At the time of this writing, our country is experiencing what is being called the Great Resignation. Employees of all types are re-evaluating their lives personally and professionally to determine how they want to live going forward. Perhaps nowhere else is this felt more than with sales teams. The number of available sales jobs on Indeed.com at any given moment is 50% higher than it was two years ago. What does this mean? It means it’s a seller's market. I'm not referring to the seller’s market as we think of it in real estate terms. Instead, I'm talking about a seller's market since salespeople now have the upper hand.

CEOs be warned. Just because there is a flood of candidates in the market doesn't mean they're all qualified to become part of your company. It's important to remember that during the interview process, salespeople are frequently at their best. This creates a big problem because salespeople who look good on paper and say all the right things during the interview can fail when they're called upon to perform on the big stage.


What is the Impact of Making a Bad Hiring Decision?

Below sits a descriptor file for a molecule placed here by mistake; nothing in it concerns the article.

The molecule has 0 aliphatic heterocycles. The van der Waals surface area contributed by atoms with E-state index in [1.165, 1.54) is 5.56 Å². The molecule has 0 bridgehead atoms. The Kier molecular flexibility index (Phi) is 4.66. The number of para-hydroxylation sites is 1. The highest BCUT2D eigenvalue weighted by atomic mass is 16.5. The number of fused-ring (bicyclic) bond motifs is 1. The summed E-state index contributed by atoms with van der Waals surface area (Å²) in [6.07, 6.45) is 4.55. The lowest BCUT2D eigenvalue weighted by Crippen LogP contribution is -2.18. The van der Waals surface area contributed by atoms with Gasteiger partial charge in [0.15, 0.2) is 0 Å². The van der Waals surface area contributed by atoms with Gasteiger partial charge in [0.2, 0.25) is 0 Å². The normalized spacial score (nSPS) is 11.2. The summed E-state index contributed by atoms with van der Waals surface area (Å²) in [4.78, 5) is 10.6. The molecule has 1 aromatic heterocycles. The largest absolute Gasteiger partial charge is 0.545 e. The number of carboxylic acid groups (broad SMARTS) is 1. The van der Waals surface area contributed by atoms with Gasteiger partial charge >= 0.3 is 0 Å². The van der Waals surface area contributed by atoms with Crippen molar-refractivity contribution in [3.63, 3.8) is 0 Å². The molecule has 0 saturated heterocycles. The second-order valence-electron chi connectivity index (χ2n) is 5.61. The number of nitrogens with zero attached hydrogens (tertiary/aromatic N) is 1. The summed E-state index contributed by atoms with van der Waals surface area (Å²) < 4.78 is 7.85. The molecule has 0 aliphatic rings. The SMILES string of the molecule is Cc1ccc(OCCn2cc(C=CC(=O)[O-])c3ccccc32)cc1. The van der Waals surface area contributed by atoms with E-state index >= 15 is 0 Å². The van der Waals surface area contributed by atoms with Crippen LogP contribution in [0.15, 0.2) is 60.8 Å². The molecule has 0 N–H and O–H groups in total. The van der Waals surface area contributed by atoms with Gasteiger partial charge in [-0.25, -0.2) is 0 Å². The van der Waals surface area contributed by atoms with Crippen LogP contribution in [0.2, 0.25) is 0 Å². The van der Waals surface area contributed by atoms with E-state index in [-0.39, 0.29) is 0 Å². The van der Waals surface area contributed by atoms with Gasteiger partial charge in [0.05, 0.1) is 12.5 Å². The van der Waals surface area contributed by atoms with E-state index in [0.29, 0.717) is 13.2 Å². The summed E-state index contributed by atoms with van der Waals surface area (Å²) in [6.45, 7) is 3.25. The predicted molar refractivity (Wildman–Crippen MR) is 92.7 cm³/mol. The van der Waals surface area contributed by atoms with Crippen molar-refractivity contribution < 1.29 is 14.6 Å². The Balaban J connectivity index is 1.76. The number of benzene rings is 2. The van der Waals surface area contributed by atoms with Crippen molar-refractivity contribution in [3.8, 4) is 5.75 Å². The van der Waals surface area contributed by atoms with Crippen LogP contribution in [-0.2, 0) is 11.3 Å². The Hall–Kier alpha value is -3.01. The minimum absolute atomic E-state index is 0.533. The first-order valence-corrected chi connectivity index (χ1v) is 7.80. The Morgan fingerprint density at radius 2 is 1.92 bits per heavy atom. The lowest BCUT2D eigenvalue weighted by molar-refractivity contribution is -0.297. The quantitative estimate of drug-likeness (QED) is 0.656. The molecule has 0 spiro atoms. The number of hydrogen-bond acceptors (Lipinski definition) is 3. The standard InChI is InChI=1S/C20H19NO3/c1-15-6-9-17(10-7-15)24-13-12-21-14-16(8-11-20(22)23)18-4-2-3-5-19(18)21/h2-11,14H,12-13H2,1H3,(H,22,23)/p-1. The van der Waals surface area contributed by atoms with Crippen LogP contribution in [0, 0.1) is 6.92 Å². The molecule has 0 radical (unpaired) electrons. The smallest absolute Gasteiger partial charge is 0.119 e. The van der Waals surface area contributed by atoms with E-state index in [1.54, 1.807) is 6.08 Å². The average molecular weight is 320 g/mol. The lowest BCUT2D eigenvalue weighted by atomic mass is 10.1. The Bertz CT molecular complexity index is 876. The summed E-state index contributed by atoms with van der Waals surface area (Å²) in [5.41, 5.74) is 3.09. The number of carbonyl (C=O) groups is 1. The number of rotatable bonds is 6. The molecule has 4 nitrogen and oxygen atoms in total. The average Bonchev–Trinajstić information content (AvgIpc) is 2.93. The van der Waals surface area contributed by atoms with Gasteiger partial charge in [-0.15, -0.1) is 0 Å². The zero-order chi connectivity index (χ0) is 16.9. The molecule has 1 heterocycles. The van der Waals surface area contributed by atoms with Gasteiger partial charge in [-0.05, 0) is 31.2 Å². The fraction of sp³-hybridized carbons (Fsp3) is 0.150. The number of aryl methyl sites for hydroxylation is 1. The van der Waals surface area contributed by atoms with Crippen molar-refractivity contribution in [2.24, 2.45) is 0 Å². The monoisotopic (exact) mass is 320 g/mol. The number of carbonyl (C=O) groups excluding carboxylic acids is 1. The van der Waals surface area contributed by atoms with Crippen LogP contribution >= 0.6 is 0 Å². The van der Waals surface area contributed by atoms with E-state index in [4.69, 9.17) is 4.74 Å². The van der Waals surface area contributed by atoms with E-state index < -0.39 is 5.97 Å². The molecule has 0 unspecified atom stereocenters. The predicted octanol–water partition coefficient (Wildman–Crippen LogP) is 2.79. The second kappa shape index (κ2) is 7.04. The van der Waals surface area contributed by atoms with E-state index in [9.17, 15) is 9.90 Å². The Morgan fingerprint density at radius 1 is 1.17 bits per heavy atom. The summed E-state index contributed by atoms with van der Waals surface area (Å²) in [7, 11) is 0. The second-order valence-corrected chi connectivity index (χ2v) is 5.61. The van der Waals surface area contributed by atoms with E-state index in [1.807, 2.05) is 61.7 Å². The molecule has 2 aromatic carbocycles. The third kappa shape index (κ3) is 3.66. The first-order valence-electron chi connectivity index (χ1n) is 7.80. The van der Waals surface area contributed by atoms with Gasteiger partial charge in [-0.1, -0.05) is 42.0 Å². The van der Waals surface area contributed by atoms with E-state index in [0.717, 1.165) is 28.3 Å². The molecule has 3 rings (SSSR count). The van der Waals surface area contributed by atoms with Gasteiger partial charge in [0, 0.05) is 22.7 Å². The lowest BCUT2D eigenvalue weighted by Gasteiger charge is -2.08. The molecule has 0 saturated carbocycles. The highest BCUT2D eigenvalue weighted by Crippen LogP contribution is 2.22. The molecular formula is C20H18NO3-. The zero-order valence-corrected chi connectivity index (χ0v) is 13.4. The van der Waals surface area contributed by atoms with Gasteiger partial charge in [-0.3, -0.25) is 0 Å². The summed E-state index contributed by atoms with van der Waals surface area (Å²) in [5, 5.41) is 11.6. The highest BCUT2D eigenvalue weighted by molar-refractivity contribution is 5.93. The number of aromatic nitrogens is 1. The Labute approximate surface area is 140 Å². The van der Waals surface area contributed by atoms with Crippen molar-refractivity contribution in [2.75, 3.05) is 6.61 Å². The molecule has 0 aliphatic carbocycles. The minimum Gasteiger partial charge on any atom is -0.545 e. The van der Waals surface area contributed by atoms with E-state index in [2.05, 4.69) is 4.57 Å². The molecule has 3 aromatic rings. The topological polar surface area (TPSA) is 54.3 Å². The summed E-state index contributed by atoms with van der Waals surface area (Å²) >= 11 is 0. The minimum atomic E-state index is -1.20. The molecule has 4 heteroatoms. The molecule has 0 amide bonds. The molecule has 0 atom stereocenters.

Here’s something to keep in mind the next time you hire a sales rep. As a rule of thumb, a bad hiring decision costs you three times the employee's annual salary. Now you may scoff at this number, but here's what you need to realize. You're not only losing money spent on the salary, but you're also losing out on potential sales. There are the sales you lose while you’re busy hiring or replacing a sales rep. Then there are the sales you miss out on while your new hire is onboarding and ramping up. And don’t forget, you will lose out on potential sales they will inevitably strike out on while they are in training and still ramping up. This does not even consider what happens after their 90-day probationary period is over, which usually results in termination if they do indeed turn out to be a bad hire. It can be hard to pull the trigger on releasing a bad hire and often results in an exit process taking far longer than it should.


The bad news is the competition for rockstar sales reps has never been greater. The good news is you can be confident in your ability to build a high-performing sales team with the right recruiting and selection process in place.


Building a successful SaaS company is hard. The odds of failing are high and it creates a lot of pressure on CEOs who know they need to grow sales quickly. But how? To address this question I've written, Sales Growth Simplified, a step-by-step guide for how to build and implement a SaaS sales growth strategy in days, not months. You can check it out here.